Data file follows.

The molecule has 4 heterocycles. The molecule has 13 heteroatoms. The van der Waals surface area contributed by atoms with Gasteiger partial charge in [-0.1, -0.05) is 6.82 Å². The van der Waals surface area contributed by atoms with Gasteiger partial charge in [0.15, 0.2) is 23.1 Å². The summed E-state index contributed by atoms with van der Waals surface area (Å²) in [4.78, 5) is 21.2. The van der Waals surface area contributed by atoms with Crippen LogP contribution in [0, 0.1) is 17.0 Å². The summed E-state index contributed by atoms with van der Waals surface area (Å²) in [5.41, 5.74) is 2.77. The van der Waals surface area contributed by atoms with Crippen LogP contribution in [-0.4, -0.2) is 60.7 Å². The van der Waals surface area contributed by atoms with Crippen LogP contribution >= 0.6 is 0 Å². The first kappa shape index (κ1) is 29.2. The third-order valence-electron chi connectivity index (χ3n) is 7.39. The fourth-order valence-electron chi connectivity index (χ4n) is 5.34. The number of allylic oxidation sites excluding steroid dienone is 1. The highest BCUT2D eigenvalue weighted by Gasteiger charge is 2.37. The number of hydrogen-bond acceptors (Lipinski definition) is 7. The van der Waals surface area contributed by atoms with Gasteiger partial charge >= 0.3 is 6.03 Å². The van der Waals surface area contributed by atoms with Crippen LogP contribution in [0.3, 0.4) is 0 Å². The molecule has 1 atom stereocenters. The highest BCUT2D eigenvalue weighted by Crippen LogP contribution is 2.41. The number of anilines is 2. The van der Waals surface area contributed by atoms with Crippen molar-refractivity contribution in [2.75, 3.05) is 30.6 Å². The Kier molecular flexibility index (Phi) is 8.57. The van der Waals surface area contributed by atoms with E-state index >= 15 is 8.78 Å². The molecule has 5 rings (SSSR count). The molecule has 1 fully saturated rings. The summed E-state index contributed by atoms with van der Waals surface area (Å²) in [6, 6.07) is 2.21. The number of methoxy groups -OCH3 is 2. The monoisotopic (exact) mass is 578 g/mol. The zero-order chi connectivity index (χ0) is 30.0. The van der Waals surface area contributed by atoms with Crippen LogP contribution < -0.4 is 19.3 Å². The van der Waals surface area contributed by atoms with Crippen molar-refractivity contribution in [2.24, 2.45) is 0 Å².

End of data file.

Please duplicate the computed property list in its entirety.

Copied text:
The molecule has 4 heterocycles. The molecule has 13 heteroatoms. The van der Waals surface area contributed by atoms with Gasteiger partial charge in [-0.1, -0.05) is 6.82 Å². The van der Waals surface area contributed by atoms with Gasteiger partial charge in [0.15, 0.2) is 23.1 Å². The summed E-state index contributed by atoms with van der Waals surface area (Å²) in [4.78, 5) is 21.2. The van der Waals surface area contributed by atoms with Crippen LogP contribution in [0, 0.1) is 17.0 Å². The summed E-state index contributed by atoms with van der Waals surface area (Å²) in [5.41, 5.74) is 2.77. The van der Waals surface area contributed by atoms with Crippen LogP contribution in [-0.4, -0.2) is 60.7 Å². The van der Waals surface area contributed by atoms with Crippen LogP contribution >= 0.6 is 0 Å². The first kappa shape index (κ1) is 29.2. The third-order valence-electron chi connectivity index (χ3n) is 7.39. The fourth-order valence-electron chi connectivity index (χ4n) is 5.34. The number of allylic oxidation sites excluding steroid dienone is 1. The highest BCUT2D eigenvalue weighted by Gasteiger charge is 2.37. The number of hydrogen-bond acceptors (Lipinski definition) is 7. The van der Waals surface area contributed by atoms with Gasteiger partial charge >= 0.3 is 6.03 Å². The van der Waals surface area contributed by atoms with Crippen LogP contribution in [0.3, 0.4) is 0 Å². The molecule has 1 atom stereocenters. The highest BCUT2D eigenvalue weighted by Crippen LogP contribution is 2.41. The number of anilines is 2. The van der Waals surface area contributed by atoms with Crippen molar-refractivity contribution in [2.75, 3.05) is 30.6 Å². The Kier molecular flexibility index (Phi) is 8.57. The van der Waals surface area contributed by atoms with E-state index >= 15 is 8.78 Å². The molecule has 5 rings (SSSR count). The molecule has 1 fully saturated rings. The summed E-state index contributed by atoms with van der Waals surface area (Å²) in [6, 6.07) is 2.21. The number of methoxy groups -OCH3 is 2. The monoisotopic (exact) mass is 578 g/mol. The zero-order chi connectivity index (χ0) is 30.0. The van der Waals surface area contributed by atoms with Crippen LogP contribution < -0.4 is 19.3 Å². The van der Waals surface area contributed by atoms with Crippen molar-refractivity contribution in [2.24, 2.45) is 0 Å².